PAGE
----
The alleged mastermind and four other suspects believed to be behind two recent suicide attacks in Pakistan's capital that killed 31 people were arrested by the authorities of the state.
Interior Ministry spokesman Javed Iqbal Cheema said investigators have also identified the two bombers - both Pakistani tribesmen - who blew themselves up in separate attacks in Islamabad last month.
"Fasiullah Khan was the mastermind, planner, and directing the suicide attacks in and around Islamabad," Cheema said at a weekly news conference.
Khan spent six months at the Lal Masjid, or Red Mosque, a radical pro-Taliban mosque in the capital, where he produced 400 petrol bombs, Cheema said, citing investigators.
The Red Mosque and an affiliated Islamic school had started a Taliban-style morality campaign in Islamabad, warning music shops and prostitutes to close their businesses. In July, a military siege and raid against the mosque left more than 100 people dead, including troops and alleged militants.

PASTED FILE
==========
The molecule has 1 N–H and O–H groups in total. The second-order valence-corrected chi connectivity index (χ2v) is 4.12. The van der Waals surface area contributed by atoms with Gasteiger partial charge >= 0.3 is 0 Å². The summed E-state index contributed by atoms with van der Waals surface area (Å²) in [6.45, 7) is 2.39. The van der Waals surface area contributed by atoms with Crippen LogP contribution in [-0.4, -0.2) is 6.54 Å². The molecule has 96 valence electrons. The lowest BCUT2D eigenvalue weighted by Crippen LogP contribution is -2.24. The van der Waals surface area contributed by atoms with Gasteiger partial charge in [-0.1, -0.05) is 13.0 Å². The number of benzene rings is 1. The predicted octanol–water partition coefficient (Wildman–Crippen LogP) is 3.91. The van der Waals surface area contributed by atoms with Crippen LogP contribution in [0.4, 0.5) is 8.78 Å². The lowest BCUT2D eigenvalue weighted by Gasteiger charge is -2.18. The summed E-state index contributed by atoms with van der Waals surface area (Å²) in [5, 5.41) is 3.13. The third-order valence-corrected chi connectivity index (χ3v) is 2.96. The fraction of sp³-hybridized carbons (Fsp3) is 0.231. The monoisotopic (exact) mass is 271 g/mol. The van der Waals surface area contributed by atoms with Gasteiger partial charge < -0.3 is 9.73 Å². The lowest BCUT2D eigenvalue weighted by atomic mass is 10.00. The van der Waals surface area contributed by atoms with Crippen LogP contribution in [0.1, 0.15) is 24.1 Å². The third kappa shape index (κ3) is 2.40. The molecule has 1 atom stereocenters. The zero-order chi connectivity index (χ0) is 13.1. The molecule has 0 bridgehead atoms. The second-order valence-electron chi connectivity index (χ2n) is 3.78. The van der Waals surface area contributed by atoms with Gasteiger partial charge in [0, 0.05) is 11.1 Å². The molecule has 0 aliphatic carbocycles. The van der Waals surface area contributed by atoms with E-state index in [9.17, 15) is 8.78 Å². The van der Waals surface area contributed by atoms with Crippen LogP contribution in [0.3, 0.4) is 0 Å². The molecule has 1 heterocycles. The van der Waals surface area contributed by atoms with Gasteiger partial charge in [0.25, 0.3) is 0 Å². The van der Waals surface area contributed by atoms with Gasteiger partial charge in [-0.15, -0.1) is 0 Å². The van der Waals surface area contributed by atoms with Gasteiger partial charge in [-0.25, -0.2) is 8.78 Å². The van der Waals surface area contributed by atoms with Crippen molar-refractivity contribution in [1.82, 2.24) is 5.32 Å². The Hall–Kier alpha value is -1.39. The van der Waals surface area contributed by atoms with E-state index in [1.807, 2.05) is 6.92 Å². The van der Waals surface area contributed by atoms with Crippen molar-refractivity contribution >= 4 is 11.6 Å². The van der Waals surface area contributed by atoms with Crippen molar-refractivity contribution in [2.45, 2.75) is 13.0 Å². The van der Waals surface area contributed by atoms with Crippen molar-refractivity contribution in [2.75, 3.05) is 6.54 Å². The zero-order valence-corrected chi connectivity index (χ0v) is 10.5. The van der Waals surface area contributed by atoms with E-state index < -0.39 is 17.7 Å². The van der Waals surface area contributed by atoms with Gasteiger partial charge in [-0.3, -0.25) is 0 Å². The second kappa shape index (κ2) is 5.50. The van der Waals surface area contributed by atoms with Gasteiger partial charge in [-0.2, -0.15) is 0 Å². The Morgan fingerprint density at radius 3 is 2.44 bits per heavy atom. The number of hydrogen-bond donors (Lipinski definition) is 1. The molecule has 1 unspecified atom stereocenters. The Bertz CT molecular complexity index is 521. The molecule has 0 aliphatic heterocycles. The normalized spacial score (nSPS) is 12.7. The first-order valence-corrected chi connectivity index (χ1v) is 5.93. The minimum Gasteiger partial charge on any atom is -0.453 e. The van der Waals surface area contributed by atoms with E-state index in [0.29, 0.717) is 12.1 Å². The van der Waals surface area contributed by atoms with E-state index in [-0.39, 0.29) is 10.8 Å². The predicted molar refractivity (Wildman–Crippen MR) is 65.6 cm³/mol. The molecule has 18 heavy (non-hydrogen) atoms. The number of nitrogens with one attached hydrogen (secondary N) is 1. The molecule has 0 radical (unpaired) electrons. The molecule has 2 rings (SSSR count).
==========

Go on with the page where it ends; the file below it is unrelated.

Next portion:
The suicide bombings appeared to be retaliation for the operation against the mosque, which has been closed since. The seminary was razed after municipal authorities claimed it was built on illegally occupied state land.
The first suicide attack killed 18 people on July 17 at a rally in support of Pakistan's chief justice. Ten days later, another bomber hit a restaurant, killing 13 people, many of them police officers.
Cheema said investigators have identified the two bombers as Yar Mohammed and Khana Din, both from Waziristan, a rugged tribal region bordering Afghanistan and an alleged haven for Taliban- and al-Qaida-linked militants.
Cheema had announced the arrest of two of the five men last week. He did not give any further details about when the five were arrested or say if they had been charged yet.
He did not say whether the bombers or suspects arrested were affiliated with any group.
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